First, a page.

The World’s Most Affordable Countries to Study in 2022 

The World’s Most Affordable Countries to Study in 2022: With careful planning and financial intelligence, studying abroad can not only be more affordable than you thought, but it can also be less expensive than a semester or year at a domestic university. Substituting a low-cost study abroad program for your university’s exorbitant tuition and hefty college town living fees could save you thousands of dollars. Saving money in advance to cover certain unforeseen expenses, such as travel, might also assist you in achieving your worldwide ambitions.

Most Affordable Countries to Study in 2022

The location of your study abroad program plays a significant role in determining your expenses. This is because it affects the amount of money you’ll need to spend on university tuition and, secondly, living expenditures, so affecting your overall affordability. Never fear; we’re here to assist you in locating the best offer available, regardless of your budget. Ten of the most cost-effective countries to consider while arranging your study abroad vacation are listed below.

The World’s Most Affordable Countries to Study

1. Norway: While all Nordic countries are moderately priced for study, we chose Norway because, with the exception of a few specialized programs, public universities in Norway remain open to all students from within and outside of Europe.

Norway, like the rest of Europe’s Nordic countries, is well-known for its high standard of life and breathtaking natural beauty. Another perk of studying in Norway is the abundance of English-taught courses at all levels of study, as well as the high concentration of native English speakers. Norway, like the other Nordic countries, has high living costs; you’ll need approximately NOK 139,680 (US$17,200) each year.

2. Taiwan: Another economical choice for studying abroad in Asia is Taiwan. According to the QS World University Rankings® 2019, tuition at National Taiwan University begins at TW$100,920 (US$3,300) a year for liberal arts degrees and increases to TW$124,200 (US$4,050) for scientific and engineering programs.

Taiwan offers over 120 English-taught courses at more than 40 universities and is a popular location for Mandarin learners as well. Taiwan also boasts a good standard of living and relatively modest living costs, with yearly rents as low as TW$88,000 (US$2,900).

3. Germany: Nicknamed “the land of ideas,” Germany is gaining popularity among international students, and it’s simple to see why: it boasts outstanding universities, inexpensive tuition, and a livable standard of life. Except for those in Baden-Württemberg, all public universities do not charge tuition at the undergraduate or PhD levels.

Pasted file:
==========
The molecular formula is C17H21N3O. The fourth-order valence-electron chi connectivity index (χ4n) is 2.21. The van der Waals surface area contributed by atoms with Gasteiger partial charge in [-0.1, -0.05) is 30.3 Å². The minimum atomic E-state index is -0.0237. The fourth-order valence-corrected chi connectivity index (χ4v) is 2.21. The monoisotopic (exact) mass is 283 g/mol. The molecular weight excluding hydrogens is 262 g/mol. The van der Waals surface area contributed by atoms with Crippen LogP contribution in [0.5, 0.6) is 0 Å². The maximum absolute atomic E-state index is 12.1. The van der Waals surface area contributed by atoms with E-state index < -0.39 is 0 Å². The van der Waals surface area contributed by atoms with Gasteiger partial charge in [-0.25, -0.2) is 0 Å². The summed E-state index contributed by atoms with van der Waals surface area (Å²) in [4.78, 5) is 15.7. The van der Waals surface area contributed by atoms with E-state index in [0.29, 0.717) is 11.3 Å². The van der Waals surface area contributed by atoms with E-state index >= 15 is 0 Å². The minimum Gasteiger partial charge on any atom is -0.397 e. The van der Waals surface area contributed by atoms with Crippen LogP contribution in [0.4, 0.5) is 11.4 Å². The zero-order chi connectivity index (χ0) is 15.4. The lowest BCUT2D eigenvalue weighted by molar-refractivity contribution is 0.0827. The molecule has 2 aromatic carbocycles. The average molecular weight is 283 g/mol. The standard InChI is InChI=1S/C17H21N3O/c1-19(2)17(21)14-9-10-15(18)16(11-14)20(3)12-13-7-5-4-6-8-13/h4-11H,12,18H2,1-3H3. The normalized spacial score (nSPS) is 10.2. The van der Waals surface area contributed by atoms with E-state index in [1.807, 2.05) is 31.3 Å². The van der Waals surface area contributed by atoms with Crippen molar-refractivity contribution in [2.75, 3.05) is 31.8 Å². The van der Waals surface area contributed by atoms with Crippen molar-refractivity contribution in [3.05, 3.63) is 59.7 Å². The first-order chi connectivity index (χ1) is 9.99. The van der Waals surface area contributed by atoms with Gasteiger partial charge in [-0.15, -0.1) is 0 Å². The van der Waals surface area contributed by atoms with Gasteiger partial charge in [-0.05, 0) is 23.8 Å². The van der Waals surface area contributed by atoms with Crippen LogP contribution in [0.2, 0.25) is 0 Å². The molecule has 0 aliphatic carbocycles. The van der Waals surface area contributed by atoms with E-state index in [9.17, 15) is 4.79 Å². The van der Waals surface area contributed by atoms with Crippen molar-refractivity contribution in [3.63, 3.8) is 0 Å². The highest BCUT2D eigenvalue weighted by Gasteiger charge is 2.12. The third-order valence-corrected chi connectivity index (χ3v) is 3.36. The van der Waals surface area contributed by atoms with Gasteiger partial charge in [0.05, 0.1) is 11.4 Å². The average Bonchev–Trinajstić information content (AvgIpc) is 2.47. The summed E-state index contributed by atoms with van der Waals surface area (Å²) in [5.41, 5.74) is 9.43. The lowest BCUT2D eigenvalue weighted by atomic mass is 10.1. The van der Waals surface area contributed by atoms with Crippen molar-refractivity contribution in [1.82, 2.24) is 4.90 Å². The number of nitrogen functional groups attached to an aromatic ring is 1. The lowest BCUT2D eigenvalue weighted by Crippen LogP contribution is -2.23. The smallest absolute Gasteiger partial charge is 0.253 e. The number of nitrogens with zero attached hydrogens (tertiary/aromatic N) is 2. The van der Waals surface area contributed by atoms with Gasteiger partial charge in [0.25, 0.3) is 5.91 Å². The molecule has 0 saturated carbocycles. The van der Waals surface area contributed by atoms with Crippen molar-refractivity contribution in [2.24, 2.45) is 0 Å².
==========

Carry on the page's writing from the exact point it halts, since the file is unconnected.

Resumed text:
An student who did not complete their undergraduate degree in Germany may spend up to €20,000 (US$23,450) per year, however financial assistance may be available. To pay living expenses, you’ll need at least €10,200 (US$11,950) per year, but you may require more depending on your lifestyle, locality, and spending habits. Additionally, there are numerous English-taught courses available, particularly at the graduate level.

4. France: In France, domestic and international students pay the same college tuition, which is fixed at €170 (US$200) for bachelor’s (licence) programs, €243 (US$285) for the majority of master’s programs, and €380 (US$445) for doctoral programs. The extremely selective grandes écoles and grands établissements that set their own rates charge significantly more.

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The capital, Paris, will have the highest living costs, but you may find it worthwhile to pay the additional money—after all, Paris has been named the world’s number one student city four times in a row. If you do not have a strong command of the French language, you can study in France in English, with the majority of English-taught programs available at the postgraduate level.

5. Mexico: Mexico is one of the most visited countries in Latin America, having a varied range of cultures to discover. Additionally, it has a lot to offer international students. Student costs vary by institution, with private universities charging more, but average around US$6,300 per year for foreign undergraduate students in Mexico City, which was recently listed among the world’s top 100 student cities.

Living expenses are also fairly affordable in Mexico, with a typical budget of approximately US$9,250 in the capital and US$6,450 elsewhere. Mexican universities are progressively offering English-taught courses in order to attract international students, despite the fact that the predominant language of instruction is Spanish.